Several residents file lawsuit against Atlantic Beach, developers over proposed ‘condotel’
ATLANTIC BEACH, SC (WMBF) - The Town of Atlantic Beach and developers are being sued over a proposed condotel that, according to a lawsuit, would dramatically alter the historic town.
The lawsuit was filed by nonprofit Supporters for Tysons Ancestral Restrictions on the Deeds and several citizens against the town and Morant Properties and 9 Thru 11 + 1. Morant Properties and 9 Thru 11 + 1 are the developers behind the proposed high-rise.
The plaintiffs claim the building would violate the town’s original deed restrictions set by George Tyson in the 1930s and 40s. They said Tyson made plans to subdivide and develop Pearl Beach, which was later incorporated into Atlantic Beach.
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In those plans, Tyson restricted the use of “prime oceanfront and nearby parcels in Pearl Beach for non-residential uses,” the lawsuit states.
The plans were passed down to subsequent purchasers “via covenants that ran with the land,” according to the lawsuit.
Because of this, the plaintiffs claim they have the right to enforce the restrictions on the Pearl Beach lots, where the proposed condotel would sit.
The plaintiffs are asking for a court judgment on the matter, hoping to block the town from giving out permits for the condotel.
Back in July, Town Administrator Benjamin Quattlebaum told WMBF News there had not been any official rezoning application submitted by the developer or property owner.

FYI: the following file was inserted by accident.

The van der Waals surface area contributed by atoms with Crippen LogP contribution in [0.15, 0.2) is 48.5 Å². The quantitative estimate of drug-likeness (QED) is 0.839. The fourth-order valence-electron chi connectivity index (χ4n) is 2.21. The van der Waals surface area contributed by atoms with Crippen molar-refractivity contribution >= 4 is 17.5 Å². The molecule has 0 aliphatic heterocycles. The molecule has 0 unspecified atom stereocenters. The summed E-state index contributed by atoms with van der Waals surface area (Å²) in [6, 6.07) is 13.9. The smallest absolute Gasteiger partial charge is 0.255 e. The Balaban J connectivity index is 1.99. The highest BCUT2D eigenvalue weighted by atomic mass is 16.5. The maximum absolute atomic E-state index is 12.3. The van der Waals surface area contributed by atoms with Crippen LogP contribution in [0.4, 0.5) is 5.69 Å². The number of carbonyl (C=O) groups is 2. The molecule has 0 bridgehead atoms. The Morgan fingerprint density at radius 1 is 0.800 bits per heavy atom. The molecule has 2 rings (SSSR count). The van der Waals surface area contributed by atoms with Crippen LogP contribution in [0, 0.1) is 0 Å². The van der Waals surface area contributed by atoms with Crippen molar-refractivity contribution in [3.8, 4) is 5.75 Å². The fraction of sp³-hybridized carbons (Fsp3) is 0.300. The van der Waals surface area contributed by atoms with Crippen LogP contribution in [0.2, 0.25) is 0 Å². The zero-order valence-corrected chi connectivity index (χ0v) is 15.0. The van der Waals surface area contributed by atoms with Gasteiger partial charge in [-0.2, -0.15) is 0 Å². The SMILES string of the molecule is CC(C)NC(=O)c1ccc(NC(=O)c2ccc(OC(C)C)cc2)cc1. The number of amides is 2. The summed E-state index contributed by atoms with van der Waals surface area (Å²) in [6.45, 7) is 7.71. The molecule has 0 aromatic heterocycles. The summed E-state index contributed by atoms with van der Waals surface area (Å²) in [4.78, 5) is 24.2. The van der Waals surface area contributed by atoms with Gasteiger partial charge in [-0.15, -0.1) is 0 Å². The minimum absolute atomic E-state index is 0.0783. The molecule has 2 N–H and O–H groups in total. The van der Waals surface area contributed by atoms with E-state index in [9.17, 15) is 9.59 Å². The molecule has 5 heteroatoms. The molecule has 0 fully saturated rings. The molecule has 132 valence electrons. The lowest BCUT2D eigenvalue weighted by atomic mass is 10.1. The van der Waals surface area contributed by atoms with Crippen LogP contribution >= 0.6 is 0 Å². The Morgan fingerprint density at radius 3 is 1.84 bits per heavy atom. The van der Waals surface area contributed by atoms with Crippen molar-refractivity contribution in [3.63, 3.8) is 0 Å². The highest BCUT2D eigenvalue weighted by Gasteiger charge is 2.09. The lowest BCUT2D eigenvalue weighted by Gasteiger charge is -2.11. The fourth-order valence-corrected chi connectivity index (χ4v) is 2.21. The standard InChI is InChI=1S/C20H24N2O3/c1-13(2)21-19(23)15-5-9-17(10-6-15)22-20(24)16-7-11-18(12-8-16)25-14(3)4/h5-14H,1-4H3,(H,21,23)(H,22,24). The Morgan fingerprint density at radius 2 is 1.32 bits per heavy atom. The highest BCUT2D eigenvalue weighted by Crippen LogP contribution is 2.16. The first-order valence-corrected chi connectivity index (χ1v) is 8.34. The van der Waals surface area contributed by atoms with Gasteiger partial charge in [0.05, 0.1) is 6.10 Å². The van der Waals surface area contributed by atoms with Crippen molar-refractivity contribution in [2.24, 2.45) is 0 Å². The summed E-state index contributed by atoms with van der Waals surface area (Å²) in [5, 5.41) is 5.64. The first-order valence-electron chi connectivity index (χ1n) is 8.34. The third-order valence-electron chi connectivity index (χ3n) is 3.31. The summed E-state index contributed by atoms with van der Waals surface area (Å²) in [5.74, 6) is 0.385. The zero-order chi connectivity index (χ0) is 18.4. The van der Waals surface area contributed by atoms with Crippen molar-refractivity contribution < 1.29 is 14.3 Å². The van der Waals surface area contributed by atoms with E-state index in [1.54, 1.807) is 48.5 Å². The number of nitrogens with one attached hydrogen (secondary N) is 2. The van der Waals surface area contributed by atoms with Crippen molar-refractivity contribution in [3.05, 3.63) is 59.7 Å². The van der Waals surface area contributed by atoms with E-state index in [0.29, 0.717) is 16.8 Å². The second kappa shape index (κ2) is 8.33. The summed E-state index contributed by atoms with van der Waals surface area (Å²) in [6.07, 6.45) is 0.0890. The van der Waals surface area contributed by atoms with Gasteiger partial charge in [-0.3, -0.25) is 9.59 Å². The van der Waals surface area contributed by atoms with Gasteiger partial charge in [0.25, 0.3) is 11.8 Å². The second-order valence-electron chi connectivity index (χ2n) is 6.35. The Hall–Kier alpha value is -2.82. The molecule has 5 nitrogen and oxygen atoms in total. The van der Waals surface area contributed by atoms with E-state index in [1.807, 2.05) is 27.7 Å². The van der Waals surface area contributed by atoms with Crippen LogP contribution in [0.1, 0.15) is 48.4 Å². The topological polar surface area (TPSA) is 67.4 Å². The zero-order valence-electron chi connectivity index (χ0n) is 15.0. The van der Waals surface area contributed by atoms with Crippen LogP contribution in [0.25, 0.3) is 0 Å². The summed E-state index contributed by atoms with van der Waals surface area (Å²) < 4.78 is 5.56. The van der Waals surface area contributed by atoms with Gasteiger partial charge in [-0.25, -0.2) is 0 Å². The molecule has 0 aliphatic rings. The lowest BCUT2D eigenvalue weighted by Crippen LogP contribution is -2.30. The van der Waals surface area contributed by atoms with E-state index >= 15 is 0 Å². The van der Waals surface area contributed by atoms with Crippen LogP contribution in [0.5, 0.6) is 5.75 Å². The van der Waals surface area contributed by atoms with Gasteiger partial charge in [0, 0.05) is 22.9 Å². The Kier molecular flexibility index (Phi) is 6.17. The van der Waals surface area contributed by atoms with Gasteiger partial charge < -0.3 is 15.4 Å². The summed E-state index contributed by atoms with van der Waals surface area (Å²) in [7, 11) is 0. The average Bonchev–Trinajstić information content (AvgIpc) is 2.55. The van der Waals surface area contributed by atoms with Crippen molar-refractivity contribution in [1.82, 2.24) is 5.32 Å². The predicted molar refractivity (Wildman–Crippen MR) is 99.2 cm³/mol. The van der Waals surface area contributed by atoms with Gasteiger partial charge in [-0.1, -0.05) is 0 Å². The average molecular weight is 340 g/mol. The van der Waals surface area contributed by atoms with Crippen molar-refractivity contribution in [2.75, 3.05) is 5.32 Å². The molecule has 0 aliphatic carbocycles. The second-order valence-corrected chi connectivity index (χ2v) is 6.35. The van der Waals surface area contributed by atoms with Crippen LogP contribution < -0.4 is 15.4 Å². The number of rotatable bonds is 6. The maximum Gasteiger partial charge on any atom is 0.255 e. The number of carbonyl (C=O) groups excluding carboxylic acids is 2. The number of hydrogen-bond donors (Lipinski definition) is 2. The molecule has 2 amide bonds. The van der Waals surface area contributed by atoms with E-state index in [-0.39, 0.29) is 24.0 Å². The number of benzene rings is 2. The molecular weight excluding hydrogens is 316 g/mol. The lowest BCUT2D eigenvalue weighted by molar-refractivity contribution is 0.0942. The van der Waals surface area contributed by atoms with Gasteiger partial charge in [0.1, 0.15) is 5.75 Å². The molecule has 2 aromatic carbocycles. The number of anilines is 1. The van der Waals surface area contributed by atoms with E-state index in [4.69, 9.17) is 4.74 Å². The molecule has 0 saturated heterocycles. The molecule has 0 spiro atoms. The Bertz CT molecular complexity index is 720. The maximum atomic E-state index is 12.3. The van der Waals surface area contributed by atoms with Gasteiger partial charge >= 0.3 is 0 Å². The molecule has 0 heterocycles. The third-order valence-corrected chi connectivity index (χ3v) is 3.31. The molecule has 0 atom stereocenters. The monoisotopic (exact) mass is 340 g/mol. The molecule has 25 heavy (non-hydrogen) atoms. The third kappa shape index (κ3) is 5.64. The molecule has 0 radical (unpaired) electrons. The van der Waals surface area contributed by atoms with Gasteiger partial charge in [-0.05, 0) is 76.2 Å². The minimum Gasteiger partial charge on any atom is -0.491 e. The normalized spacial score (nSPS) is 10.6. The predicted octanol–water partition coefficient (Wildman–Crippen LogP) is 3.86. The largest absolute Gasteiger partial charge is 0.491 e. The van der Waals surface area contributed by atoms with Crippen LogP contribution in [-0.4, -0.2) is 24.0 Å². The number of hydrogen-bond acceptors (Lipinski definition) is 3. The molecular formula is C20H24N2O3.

The proposed high rise would include 168 hotel rooms, 36 short-term rental units, 24 condo units and 11-story parking. Some Atlantic Beach residents have fought the $80 million project, saying it is not what the town wants.
Quattlebaum said he does not have a comment on the lawsuit.
Charles Morant, owner of Morant Properties LLC, said, " Our plans are consistent with regulatory requirements.”
Morant also said in response to the lawsuit, ”We believe this is frivolous, and we are going to fight this in court.”
Elaine Finney is part of STARD and couldn’t comment on the lawsuit. She did, however explain her thoughts on the high-rise.
“I think when Mr. Tyson bought this property in 1934, he had the vision that this would be a family-owned neighborhood,” said Finney.
She added the group is not against all development projects, just ones on a large scale such as this proposed one.
“We are not opposed to small-scale development, commercial hotels. But a 21-story high-rise,” she said.
The full lawsuit can be read below:
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